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Preparing a good seedbed is crucial for crop establishment, and when it comes to black-grass control, it’s important to choose the right cultivation technique for your situation. Getting it right depends on a number of factors: soil type, equipment type and set-up, and the level of black-grass and other weed seeds in the soil profile.

Here, we look at how getting your cultivation equipment set up correctly can give you a critical advantage this autumn.

In 2019, as part of the Black-Grass Task Force project, our cultivation and soils specialist Philip Wright spent the day at Abbots Ripton Farming Company with Paul Drinkwater, Rupert Waters and their machinery operators, to look at setting-up cultivation equipment for optimal crop establishment.

“They invited me to speak to the machinery operators to help them with their operations across the whole farm. There are a range of soil types and cropping on farm plus he has three main cultivation machines and three drills to choose from so there are plenty of nuances we needed to consider,” says Mr Wright

The Black-Grass Task Force is focusing on one field of Hanslope boulder clay soil. This soil type covers about 70% of the farm and is prone to black-grass problems but also has great yield potential for cereals. The field had just come out of wheat and was to be sown with barley next spring. For this field, Mr Wright wanted to ensure that everything possible was done to set up the land to drill easily in spring.

According to Mr Wright, there were three priorities for cultivation that autumn;

  • Maintain horizons in the soil. Any cultivation must prevent significant mixing of weed seeds between layers and also retain as much as possible of the natural structuring.
  • Loosen soil at the relevant depth to remove the effects of harvest wheelings. Rainfall during summer meant that some harvest related compaction is likely to be a problem on the majority of farms this year, so remedial work is necessary.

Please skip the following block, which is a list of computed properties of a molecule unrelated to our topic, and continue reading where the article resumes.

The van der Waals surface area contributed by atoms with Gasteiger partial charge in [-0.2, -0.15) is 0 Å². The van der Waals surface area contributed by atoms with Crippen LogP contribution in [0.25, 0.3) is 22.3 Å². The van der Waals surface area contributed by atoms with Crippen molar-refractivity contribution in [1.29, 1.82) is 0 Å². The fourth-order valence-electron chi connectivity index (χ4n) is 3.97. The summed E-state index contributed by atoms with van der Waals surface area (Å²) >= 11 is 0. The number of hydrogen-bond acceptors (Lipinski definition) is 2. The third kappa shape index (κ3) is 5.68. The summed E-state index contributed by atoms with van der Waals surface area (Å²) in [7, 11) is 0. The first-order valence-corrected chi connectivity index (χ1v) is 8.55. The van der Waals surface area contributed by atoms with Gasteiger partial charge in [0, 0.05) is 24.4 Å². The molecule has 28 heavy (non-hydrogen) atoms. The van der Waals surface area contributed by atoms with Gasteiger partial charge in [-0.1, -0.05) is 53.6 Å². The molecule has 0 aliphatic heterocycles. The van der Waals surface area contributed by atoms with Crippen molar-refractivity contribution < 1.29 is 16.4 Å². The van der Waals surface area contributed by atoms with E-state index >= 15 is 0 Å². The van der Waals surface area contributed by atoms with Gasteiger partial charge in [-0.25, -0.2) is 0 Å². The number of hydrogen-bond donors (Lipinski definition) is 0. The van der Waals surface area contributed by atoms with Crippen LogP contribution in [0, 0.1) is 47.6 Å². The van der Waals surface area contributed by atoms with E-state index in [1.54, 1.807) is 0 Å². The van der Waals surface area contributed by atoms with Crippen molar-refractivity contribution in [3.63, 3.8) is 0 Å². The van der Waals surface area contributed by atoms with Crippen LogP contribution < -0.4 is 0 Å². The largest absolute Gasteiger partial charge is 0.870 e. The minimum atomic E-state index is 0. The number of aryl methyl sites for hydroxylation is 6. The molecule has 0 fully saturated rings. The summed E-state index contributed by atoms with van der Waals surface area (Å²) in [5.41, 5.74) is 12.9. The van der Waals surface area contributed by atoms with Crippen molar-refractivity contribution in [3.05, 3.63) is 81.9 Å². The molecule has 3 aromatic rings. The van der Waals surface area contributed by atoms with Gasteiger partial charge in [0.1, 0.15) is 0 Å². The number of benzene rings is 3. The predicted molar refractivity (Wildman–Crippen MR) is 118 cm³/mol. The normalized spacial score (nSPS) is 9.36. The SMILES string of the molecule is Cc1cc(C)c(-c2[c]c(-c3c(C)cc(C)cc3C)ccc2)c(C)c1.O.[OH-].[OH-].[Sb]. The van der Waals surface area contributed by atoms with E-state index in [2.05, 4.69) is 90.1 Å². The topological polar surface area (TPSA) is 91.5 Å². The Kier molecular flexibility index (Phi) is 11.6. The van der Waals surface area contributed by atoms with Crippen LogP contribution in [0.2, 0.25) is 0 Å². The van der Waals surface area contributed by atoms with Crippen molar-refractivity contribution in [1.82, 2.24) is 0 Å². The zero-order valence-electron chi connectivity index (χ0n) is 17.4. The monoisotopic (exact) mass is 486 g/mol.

• Create disturbance at the surface to stimulate germination of grassweeds to spray off ahead of drilling. Such levels of surface disturbance need to be greater than those used when drilling the following crop.

Of the three cultivators, they opted to use the Gregoire Besson Discordon with a low disturbance set up.

The Discordon can move and mix a large amount of soil unless it is adjusted. The biggest factor was to take advantage of the low-disturbance tines used currently, these gently lifted soil at depth to remove compaction but didn’t mix the horizons. Surface cultivation was provided by shallow discing from the Discordon. The operator was crucial for this operation because lots of fine tuning was needed to ensure the discs ran consistently at the right depth.

Setting up the Discordon like this meant that only one pass was required rather than two – one to remove compaction at depth and probably a Horsch Joker pass to disc the surface. This was important in the autumn of 2019 because going over the soil twice – in wet conditions - may have caused further problems.

The other discussions focussed on low soil disturbance at drilling – a further essential element of the weed management process. The recently acquired Borgault VOS openers for the farm’s Horsch Sprinter drill were planned to be put to further use following the recent excellent establishment of WOSR this autumn.

 “The most important thing for operators is to have an awareness of what the aim is for each operation. Promoting crop competitiveness and reducing weed pressure is always the fundamental aim but how you get there is where attention to detail on machine set up comes in,” says Mr Wright. “They is also keen to move soil when it is as dry as possible – the right philosophy, albeit a challenge in wet years.”

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